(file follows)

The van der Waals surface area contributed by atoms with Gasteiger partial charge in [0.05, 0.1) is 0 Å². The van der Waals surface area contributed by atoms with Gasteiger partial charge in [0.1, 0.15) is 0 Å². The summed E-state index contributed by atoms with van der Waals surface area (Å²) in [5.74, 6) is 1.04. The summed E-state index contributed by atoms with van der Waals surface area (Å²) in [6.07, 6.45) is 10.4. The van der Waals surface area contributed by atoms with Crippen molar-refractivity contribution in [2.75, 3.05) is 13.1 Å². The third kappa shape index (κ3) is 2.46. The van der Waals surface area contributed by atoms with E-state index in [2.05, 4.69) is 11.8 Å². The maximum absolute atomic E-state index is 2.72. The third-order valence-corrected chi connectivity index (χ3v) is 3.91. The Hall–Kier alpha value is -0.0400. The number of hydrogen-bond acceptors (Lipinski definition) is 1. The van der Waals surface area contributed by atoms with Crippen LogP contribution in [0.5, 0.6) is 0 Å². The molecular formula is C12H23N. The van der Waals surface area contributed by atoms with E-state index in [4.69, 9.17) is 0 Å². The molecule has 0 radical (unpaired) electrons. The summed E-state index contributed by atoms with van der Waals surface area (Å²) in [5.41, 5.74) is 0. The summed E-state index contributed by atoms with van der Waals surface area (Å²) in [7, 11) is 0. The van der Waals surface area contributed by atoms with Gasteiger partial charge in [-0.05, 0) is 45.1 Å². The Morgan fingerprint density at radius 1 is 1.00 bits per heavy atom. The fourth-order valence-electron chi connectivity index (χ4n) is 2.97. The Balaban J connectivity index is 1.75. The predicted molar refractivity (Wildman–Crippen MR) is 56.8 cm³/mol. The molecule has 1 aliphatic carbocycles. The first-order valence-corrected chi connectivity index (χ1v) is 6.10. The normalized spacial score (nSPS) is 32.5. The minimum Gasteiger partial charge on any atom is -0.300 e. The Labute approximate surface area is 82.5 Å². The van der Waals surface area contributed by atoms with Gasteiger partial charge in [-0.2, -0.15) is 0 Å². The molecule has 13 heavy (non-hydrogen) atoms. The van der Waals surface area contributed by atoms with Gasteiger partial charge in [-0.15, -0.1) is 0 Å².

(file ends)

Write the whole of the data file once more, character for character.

The van der Waals surface area contributed by atoms with Gasteiger partial charge in [0.05, 0.1) is 0 Å². The van der Waals surface area contributed by atoms with Gasteiger partial charge in [0.1, 0.15) is 0 Å². The summed E-state index contributed by atoms with van der Waals surface area (Å²) in [5.74, 6) is 1.04. The summed E-state index contributed by atoms with van der Waals surface area (Å²) in [6.07, 6.45) is 10.4. The van der Waals surface area contributed by atoms with Crippen molar-refractivity contribution in [2.75, 3.05) is 13.1 Å². The third kappa shape index (κ3) is 2.46. The van der Waals surface area contributed by atoms with E-state index in [2.05, 4.69) is 11.8 Å². The maximum absolute atomic E-state index is 2.72. The third-order valence-corrected chi connectivity index (χ3v) is 3.91. The Hall–Kier alpha value is -0.0400. The number of hydrogen-bond acceptors (Lipinski definition) is 1. The van der Waals surface area contributed by atoms with Crippen LogP contribution in [0.5, 0.6) is 0 Å². The molecular formula is C12H23N. The van der Waals surface area contributed by atoms with E-state index in [4.69, 9.17) is 0 Å². The molecule has 0 radical (unpaired) electrons. The summed E-state index contributed by atoms with van der Waals surface area (Å²) in [5.41, 5.74) is 0. The summed E-state index contributed by atoms with van der Waals surface area (Å²) in [7, 11) is 0. The van der Waals surface area contributed by atoms with Gasteiger partial charge in [-0.05, 0) is 45.1 Å². The Morgan fingerprint density at radius 1 is 1.00 bits per heavy atom. The fourth-order valence-electron chi connectivity index (χ4n) is 2.97. The Balaban J connectivity index is 1.75. The predicted molar refractivity (Wildman–Crippen MR) is 56.8 cm³/mol. The molecule has 1 aliphatic carbocycles. The first-order valence-corrected chi connectivity index (χ1v) is 6.10. The normalized spacial score (nSPS) is 32.5. The minimum Gasteiger partial charge on any atom is -0.300 e. The Labute approximate surface area is 82.5 Å². The van der Waals surface area contributed by atoms with Gasteiger partial charge in [-0.2, -0.15) is 0 Å². The molecule has 13 heavy (non-hydrogen) atoms. The van der Waals surface area contributed by atoms with Gasteiger partial charge in [-0.15, -0.1) is 0 Å².